Business and Company Valuation
“What is a business worth?” Although it seems simple, determining the value of any business requires experience, sound judgment from market and industry experience and at least some understanding of financial analysis.
Underpining everything that is outlined below however (much of which I sourced from wstselfstudy.com), I am certainly a part of the Warren Buffet school of thought that outlines that it is important to be able to understand a business before you decide it is the business for you.
What a company is worth is commonly different between buyers and depends on several factors including:
- Assumptions regarding the growth and profitability prospects of the business,
- An Assessment of future market conditions and demand,
- Assumptions based on the competition in the market,
- Varying appetites for assuming risk (the discount rate on expected future cash flows)
- What unique synergies may be brought to the business after the purchase.
The purpose of this article is to provide an overview of the basic valuation techniques used by financial analysts to answer the question in the context of a merger or acquisition.
Basic Valuation Methodologies
There are several basic analytical tools that are commonly used by financial analysts to determine the value of a company or business. These methods are based on financial theory and market reality but it must be remembered that these tools are only indicators and should not be viewed as a final definitive statement of value, but rather, as a starting point to estimate value.
The Wall Street Self Study course notes that different people will have different ideas on value of an entity depending on factors such as:
- Public status of the seller and buyer
- Nature of potential buyers (strategic vs. financial)
- Nature of the deal (“beauty contest” or privately negotiated)
- Market conditions (bull or bear market, industry specific issues)
- Tax position of buyer and seller
Each methodology is fairly simple in theory but can become extremely complex. They include:
“DCF” – Discounted Cash Flow Analysis
The free cash flows to a company are discounted over projection period. This method is especially relevant where there aren’t any comparable companies allowing the use of the multiples methods below or for smaller companies.
In a DCF analysis, free cash flows are modeled over a projection horizon and then discounted to reflect thier present value in today’s dollars (i.e less). In addition to these cash flows, a value must be determined for the cash flows generated beyond the projection horizon, commonly called the “terminal value”. Thus, DCF accounts for time value of money and relative risk of investment, but is highly sensitive to the discount rate.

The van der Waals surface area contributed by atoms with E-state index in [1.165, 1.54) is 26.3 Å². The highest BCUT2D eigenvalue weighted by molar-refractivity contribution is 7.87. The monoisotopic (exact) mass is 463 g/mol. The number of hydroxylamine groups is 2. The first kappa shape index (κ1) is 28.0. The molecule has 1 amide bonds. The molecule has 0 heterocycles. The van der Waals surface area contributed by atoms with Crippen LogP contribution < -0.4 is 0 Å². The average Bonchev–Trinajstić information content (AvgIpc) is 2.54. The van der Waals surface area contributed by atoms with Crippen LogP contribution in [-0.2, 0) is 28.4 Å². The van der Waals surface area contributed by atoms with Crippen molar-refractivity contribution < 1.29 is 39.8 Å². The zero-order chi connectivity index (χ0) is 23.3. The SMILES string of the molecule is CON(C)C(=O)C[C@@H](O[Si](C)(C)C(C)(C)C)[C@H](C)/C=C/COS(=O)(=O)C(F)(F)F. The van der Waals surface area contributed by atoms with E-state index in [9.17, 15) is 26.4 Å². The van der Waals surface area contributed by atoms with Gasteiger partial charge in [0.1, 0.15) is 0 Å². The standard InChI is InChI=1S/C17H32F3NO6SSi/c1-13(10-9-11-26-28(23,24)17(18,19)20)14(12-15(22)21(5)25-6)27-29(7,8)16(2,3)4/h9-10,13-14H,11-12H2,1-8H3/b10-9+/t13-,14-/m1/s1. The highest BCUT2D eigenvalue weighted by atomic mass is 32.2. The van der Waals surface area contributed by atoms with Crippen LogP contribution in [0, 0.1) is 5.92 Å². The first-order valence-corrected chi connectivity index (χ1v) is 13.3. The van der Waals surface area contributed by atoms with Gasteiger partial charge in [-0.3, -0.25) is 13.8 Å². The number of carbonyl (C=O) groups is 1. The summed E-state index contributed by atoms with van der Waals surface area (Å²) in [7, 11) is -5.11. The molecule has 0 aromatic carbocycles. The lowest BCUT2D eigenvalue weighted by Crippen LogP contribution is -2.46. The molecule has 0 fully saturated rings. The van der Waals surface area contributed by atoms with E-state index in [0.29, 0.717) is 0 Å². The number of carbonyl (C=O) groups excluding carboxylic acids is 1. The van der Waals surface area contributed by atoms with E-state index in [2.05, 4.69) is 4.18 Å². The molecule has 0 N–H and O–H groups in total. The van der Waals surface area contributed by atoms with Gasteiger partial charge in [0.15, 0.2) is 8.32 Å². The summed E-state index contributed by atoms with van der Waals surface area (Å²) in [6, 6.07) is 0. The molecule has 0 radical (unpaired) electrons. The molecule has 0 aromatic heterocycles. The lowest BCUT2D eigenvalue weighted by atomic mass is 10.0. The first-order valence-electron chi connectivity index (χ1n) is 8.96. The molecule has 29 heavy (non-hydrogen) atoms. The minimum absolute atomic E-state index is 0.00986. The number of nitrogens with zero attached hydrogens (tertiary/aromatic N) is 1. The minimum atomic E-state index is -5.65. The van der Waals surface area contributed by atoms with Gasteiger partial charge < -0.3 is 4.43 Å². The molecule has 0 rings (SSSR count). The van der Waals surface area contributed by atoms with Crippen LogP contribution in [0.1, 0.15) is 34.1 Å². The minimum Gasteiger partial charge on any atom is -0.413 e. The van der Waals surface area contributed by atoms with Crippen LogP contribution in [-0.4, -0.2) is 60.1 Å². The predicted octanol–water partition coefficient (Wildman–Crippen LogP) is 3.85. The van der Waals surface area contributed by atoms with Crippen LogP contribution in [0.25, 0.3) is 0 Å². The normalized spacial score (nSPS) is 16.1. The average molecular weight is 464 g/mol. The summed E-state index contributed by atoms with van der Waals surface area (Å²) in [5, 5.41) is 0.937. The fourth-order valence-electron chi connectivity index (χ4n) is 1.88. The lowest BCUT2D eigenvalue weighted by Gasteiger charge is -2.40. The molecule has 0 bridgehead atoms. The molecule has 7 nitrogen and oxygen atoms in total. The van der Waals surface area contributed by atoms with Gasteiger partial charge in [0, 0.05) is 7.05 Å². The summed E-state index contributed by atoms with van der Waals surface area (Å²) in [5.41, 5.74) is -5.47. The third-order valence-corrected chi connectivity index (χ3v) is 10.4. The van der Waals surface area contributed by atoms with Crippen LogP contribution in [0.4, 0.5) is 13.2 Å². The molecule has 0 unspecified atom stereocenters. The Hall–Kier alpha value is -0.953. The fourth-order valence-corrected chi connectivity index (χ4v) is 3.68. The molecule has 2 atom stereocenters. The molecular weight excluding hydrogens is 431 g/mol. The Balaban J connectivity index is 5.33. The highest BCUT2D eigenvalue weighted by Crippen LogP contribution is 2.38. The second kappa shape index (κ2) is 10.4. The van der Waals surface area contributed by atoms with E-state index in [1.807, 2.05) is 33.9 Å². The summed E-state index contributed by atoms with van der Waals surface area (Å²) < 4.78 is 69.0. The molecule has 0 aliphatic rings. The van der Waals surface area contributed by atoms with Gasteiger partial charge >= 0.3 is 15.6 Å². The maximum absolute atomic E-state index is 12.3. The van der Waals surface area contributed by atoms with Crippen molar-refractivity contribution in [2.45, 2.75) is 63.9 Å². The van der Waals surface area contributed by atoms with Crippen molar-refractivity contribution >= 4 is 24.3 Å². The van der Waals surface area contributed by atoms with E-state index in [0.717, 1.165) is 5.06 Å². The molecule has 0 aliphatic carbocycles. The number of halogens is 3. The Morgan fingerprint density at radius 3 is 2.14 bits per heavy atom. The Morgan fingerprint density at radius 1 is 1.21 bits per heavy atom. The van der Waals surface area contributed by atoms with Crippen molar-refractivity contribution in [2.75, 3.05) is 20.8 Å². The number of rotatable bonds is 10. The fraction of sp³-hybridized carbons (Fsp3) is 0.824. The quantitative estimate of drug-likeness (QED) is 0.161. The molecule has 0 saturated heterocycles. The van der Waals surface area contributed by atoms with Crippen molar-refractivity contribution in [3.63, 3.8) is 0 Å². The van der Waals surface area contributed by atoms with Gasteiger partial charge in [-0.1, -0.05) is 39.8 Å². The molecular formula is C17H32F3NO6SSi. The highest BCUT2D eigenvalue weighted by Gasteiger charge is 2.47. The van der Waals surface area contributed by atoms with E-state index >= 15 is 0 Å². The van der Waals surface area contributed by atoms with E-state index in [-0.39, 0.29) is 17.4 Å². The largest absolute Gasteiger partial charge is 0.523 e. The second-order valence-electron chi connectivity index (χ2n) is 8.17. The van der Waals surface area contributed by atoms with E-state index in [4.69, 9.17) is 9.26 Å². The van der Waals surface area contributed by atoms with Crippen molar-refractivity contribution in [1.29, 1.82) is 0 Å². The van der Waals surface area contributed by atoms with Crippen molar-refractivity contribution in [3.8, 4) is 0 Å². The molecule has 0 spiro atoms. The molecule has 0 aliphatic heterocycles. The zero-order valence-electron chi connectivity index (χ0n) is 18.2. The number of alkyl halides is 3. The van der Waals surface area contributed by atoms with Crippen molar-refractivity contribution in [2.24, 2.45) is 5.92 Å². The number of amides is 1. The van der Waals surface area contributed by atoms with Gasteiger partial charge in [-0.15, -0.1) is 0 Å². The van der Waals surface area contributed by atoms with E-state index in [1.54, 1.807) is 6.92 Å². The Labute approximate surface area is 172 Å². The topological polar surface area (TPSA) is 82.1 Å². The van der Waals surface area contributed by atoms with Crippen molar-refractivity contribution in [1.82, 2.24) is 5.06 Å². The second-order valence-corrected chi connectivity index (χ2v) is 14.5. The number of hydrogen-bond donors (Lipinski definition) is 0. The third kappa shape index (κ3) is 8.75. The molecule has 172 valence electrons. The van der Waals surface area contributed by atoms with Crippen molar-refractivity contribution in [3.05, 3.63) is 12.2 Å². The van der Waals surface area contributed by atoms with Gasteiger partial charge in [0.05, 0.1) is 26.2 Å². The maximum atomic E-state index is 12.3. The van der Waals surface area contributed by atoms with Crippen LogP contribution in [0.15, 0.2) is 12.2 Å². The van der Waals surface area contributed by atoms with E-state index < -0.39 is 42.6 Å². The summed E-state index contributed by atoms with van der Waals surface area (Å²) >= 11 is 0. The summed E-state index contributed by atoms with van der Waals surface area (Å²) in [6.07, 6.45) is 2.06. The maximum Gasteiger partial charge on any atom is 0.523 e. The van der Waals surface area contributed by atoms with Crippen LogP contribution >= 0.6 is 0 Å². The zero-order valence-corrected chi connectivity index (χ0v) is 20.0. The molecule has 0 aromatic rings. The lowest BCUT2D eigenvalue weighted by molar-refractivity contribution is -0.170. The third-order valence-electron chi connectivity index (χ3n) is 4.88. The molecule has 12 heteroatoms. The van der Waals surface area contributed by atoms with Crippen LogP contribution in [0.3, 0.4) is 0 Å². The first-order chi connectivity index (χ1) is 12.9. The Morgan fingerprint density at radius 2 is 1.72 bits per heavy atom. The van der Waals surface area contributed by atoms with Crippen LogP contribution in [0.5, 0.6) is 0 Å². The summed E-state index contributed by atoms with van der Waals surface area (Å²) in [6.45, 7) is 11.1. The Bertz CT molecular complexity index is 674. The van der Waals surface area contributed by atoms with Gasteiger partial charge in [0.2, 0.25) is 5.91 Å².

The DCF approach is among the most scientific and theoretically precise valuation methodologies because it relates specifically to the profitability and growth of the business being valued. Due to its dependency on the discount rate and a number of long term future assumptions, it must be remembered that it needs to be used in association with other methods.
Analysis of Selected Publicly Trading Companies or Selected Acquisitions using Multiples
A part of most valuation methodologies is the idea of a ‘multiple’. A multiple is simply a ratio of value to a financial statement statistic such as Revenue, EBITDA, EBIT and the Price / Earnings (PE) ratio (Check here for Company Valuation Definitions of these ratios). Each of these multiples are common in different industries for different reasons. In general, the higher the multiple, the higher the value given to the future earnings or cash flow of a company; in other words, the higher the multiple, the more a buyer will pay for the company.
An an examples, If a company’s LTM EBITDA was $50 million and similar companies were trading at a 7X EBITDA multiple, the company would have an implied value of $50 million X 7 or $350 million based on an LTM or trailing basis.
The following is a brief overviewe of the two common methods that are used in selecting appropriately similar company multiples:
Trading Comparables (“Trading Comps”) Analysis
Trading Comps is the term for multiples analysis of publicly traded companies and then making comparisons with other similar or comparable companies.
This method is most relevant for valuing public companies with publicly traded competitiors. A major disadvantage of this valuation method is that often, it is difficult to determine the appropraite competitor and number of variables can get in the way.
Deal Comparables (Deal Comps”) Analysis
Deal Comps or analysis of selected acquisitions are very similar to trading comps except that deal comps compare actual completed transactions instead of publicly traded companies as the domain of comparable companies.
This approach is very relevant in the absence of public traded competitors but information can be very scarce and unreliable depending on company and the particular industry.
The following are other methods that I will not go deeper into in this article:
Asset Valuation – Involves analysis of tangible asset
Break up Analysis – Involves sum of parts analysis based on different business lines
LBO Valuation – Involves financial engineering based on leverage or use of debt